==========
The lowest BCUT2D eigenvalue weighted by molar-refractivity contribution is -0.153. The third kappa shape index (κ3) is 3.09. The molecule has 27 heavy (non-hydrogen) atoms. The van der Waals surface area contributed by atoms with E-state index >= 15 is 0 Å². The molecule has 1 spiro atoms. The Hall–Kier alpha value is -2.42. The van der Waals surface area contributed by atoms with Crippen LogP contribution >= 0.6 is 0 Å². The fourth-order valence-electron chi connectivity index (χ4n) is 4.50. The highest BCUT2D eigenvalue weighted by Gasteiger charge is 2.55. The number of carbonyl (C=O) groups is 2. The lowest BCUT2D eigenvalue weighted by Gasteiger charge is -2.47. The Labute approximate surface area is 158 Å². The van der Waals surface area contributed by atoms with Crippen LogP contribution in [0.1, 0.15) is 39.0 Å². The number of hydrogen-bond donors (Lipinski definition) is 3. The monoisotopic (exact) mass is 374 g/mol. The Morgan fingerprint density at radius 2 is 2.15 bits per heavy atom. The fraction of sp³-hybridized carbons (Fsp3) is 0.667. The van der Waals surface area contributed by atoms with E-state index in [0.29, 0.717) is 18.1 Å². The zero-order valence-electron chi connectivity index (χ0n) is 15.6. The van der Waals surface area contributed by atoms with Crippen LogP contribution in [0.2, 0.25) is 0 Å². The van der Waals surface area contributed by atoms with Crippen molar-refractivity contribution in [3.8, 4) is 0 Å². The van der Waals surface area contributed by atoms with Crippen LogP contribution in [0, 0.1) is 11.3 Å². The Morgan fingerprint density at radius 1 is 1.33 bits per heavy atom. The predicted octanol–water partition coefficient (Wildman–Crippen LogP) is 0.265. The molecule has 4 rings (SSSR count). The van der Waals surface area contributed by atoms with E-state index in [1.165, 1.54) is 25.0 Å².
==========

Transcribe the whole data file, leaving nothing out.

The lowest BCUT2D eigenvalue weighted by molar-refractivity contribution is -0.153. The third kappa shape index (κ3) is 3.09. The molecule has 27 heavy (non-hydrogen) atoms. The van der Waals surface area contributed by atoms with E-state index >= 15 is 0 Å². The molecule has 1 spiro atoms. The Hall–Kier alpha value is -2.42. The van der Waals surface area contributed by atoms with Crippen LogP contribution >= 0.6 is 0 Å². The fourth-order valence-electron chi connectivity index (χ4n) is 4.50. The highest BCUT2D eigenvalue weighted by Gasteiger charge is 2.55. The number of carbonyl (C=O) groups is 2. The lowest BCUT2D eigenvalue weighted by Gasteiger charge is -2.47. The Labute approximate surface area is 158 Å². The van der Waals surface area contributed by atoms with Crippen LogP contribution in [0.1, 0.15) is 39.0 Å². The number of hydrogen-bond donors (Lipinski definition) is 3. The monoisotopic (exact) mass is 374 g/mol. The Morgan fingerprint density at radius 2 is 2.15 bits per heavy atom. The fraction of sp³-hybridized carbons (Fsp3) is 0.667. The van der Waals surface area contributed by atoms with E-state index in [0.29, 0.717) is 18.1 Å². The zero-order valence-electron chi connectivity index (χ0n) is 15.6. The van der Waals surface area contributed by atoms with Crippen LogP contribution in [0.2, 0.25) is 0 Å². The van der Waals surface area contributed by atoms with Crippen molar-refractivity contribution in [3.8, 4) is 0 Å². The van der Waals surface area contributed by atoms with Crippen LogP contribution in [0, 0.1) is 11.3 Å². The Morgan fingerprint density at radius 1 is 1.33 bits per heavy atom. The predicted octanol–water partition coefficient (Wildman–Crippen LogP) is 0.265. The molecule has 4 rings (SSSR count). The van der Waals surface area contributed by atoms with E-state index in [1.165, 1.54) is 25.0 Å².